Sunday, October 31, 2010

First successes in robotics

Two months in this school year have passed, and a lot has happened. Most of our project work up to now was just research; we evaluated the JADE framework for distributed agent systems, the rule based language JESS, and the Protégé Ontology API, which all are Java based and can therefore run on the CBC controller.

On friday, Dr. David Miller arrived at Vienna, and our teacher wanted to have a robot prototype to show. On wednesday, we met at university to build something out of lego... which proved to be difficult, because the collection of Lego parts was very limited, and we hardly managed to connect a single motor to the lego gears. So we met at my place the next day and built a robot out of Fischertechnik which is, in my opinion, clearly superior to Lego. The result was this robot:

Each of the tracks is powered by two motors, although that didn't seem to bring much of a performance gain. The thing on top, in case you didn't recognize it, is a camera, and the robot's objective was to follow a blue ball.

We actually programmed the robot twice; once with C, which is natively available on the controller, and once with Java, which was installed on our controller at the university during summer. My part was the Java program, and I tried to add a few abstractions to later reuse the code.
  • As each of the tracks is powered by multiple motors, I added an abstraction for the motors, to combine multiple physical motors into one logical motor
  • Next was the drive and navigation. Our robot is tracked, so its steering uses the speed difference of the tracks. I tried to keep the theoretical possibility to use another type of steering, although some adaption is probably necessary.
  • Last but not least, the robot's construction may make it more convenient to wire it in a specific way. What actuators and sensors are on which pins can be configured, so that a new construction does not necessarily mean to change the program. Especially imagine how many times a motor may be accessed in the program, and what it would mean to change all the occurrences.
Now this is just foundation code, and the real logic, checking the camera and following the ball, was simply implemented in the main method in a loop. And that's the glorious result:

For those of you that don't understand the quiet, german comments: We have adjusted the camera for our lighting, and it already got pretty dark. For the video, we turned on the lights, and suddenly, the robot stopped recognizing the ball. So, the first thing you see in the video is me turning off the lights again, and then you can hear my teacher commenting on it^^

Saturday, October 2, 2010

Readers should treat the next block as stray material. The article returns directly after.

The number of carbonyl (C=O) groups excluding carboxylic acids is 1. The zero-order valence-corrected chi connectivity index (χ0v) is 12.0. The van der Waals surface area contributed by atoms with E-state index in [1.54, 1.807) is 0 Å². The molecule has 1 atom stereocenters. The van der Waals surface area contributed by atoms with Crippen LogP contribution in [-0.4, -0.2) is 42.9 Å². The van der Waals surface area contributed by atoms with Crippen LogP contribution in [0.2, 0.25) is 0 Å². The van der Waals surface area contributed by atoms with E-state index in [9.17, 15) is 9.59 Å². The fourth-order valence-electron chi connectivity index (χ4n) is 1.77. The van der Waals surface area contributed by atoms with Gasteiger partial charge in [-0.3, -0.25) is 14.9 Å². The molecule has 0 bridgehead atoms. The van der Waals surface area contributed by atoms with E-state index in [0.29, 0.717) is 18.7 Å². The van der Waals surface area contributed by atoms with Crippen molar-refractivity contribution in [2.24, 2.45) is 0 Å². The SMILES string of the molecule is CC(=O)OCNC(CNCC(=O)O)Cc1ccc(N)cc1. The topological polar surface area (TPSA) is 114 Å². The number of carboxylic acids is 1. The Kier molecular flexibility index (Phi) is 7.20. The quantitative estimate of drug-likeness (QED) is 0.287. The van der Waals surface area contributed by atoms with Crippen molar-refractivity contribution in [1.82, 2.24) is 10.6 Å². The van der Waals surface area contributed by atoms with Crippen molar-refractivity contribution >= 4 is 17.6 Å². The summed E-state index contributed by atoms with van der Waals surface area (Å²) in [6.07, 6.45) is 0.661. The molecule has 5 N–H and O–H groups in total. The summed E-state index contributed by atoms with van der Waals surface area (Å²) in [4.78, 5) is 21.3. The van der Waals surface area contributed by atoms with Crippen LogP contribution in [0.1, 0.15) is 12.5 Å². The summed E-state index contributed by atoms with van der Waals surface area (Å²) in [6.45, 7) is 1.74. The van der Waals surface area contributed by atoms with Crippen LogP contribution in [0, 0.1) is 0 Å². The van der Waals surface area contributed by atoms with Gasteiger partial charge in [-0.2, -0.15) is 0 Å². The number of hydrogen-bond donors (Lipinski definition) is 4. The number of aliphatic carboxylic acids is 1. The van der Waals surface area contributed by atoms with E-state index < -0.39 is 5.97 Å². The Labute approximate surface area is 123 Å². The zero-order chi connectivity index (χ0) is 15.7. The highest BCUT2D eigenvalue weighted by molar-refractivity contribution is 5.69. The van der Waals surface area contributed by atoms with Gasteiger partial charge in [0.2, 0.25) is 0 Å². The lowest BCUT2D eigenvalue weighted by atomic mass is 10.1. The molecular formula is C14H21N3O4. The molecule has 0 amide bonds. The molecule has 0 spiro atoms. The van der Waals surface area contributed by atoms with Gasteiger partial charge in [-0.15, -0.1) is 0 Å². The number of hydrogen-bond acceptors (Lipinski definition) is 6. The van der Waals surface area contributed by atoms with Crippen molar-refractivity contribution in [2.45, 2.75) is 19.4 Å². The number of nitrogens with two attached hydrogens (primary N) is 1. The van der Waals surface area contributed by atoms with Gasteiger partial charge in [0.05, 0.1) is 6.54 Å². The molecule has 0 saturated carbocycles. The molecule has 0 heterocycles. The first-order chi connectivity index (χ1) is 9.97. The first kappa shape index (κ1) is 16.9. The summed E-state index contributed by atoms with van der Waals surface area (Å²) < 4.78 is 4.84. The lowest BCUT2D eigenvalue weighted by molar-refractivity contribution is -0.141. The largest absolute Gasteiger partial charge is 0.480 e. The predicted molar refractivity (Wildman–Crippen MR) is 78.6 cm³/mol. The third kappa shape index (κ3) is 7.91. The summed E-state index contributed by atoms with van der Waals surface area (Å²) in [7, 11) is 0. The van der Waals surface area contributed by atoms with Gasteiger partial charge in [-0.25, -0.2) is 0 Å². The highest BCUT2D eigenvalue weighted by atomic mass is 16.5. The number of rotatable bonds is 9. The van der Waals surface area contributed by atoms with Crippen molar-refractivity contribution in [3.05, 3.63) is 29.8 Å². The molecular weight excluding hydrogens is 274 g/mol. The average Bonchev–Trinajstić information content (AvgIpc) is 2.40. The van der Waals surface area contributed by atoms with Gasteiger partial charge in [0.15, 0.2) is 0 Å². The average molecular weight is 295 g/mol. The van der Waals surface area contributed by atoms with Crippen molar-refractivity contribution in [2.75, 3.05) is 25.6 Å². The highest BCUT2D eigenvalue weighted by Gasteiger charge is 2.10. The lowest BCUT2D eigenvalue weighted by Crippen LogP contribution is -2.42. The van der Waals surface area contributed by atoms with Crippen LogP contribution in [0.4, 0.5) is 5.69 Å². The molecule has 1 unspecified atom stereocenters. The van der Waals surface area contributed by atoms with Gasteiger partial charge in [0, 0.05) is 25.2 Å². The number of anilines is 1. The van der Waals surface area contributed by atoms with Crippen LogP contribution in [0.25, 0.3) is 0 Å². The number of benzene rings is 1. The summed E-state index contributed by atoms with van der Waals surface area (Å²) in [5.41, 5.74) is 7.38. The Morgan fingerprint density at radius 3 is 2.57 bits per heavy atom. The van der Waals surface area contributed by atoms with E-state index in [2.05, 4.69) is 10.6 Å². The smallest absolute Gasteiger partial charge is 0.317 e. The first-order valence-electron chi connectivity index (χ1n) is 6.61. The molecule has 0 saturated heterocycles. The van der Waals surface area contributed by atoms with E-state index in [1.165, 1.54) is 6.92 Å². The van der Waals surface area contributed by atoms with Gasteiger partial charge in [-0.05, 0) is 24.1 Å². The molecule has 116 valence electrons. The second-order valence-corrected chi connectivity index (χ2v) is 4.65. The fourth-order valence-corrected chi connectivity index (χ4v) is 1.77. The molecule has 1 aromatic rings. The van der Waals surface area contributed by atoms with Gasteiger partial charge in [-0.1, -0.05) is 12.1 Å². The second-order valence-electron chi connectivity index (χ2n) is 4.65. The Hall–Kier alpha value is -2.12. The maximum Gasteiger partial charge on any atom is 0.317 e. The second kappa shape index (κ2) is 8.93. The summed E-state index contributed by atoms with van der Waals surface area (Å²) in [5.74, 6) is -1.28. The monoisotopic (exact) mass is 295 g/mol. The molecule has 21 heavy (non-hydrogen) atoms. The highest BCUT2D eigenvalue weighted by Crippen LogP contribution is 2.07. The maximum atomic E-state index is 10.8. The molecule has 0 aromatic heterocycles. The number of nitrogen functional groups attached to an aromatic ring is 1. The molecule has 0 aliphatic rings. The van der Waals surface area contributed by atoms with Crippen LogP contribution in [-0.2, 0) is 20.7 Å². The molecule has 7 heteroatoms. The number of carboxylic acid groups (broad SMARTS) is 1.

One part of our project will be to build an ontology for our robot. An ontology is a model of the world, condensed into the relevant parts for a given problem. For example, our robot will have motors, digital and analog sensors, and so on. These would be represented in the ontology, but possibly more, like a simple model of the robot's surrounding: Hills, obstacles and so on.

At school, we're using a really easy-to use Ontology editor called Protégé; it also has some nice visualization features. The result might be an "owl" file; a standard xml file for ontologies that can easily be accessed from a program.

I'm just starting to learn this topic and not quite sure what the advantage of an ontology as opposed to e.g. an object graph is. Both model reality in some way, both are hierarchical and have properties, reference objects and so on.

One of the differences is that an ontology also models the objects, the individual instances. For example, you might model a city's subway network. In a class hierarchy, you could only model things like Subway, Station and whatever is needed for the model. Creating the objects will either mean hardcoding them or writing some code that reads the objects from a file; the former is inflexible and the second is error-prone and redundant. An ontology can (and will) contain the explicit lines and stations of the city along with the definitions, and neither of the above is needed.

The second diference is its position in context with reasoning. Reasoning is the main reason for the existence of ontologies, and therefore there are a few (hopefully good) APIs out there that make it easy to write statements like "how many stations are there on subway line 1?" or "should I go left or right around the obstacle to reach my target faster?"

And this is where we get to rule-based programming. Pulling conclusions out of the ontology is half of the work of writing a rule. See you next time!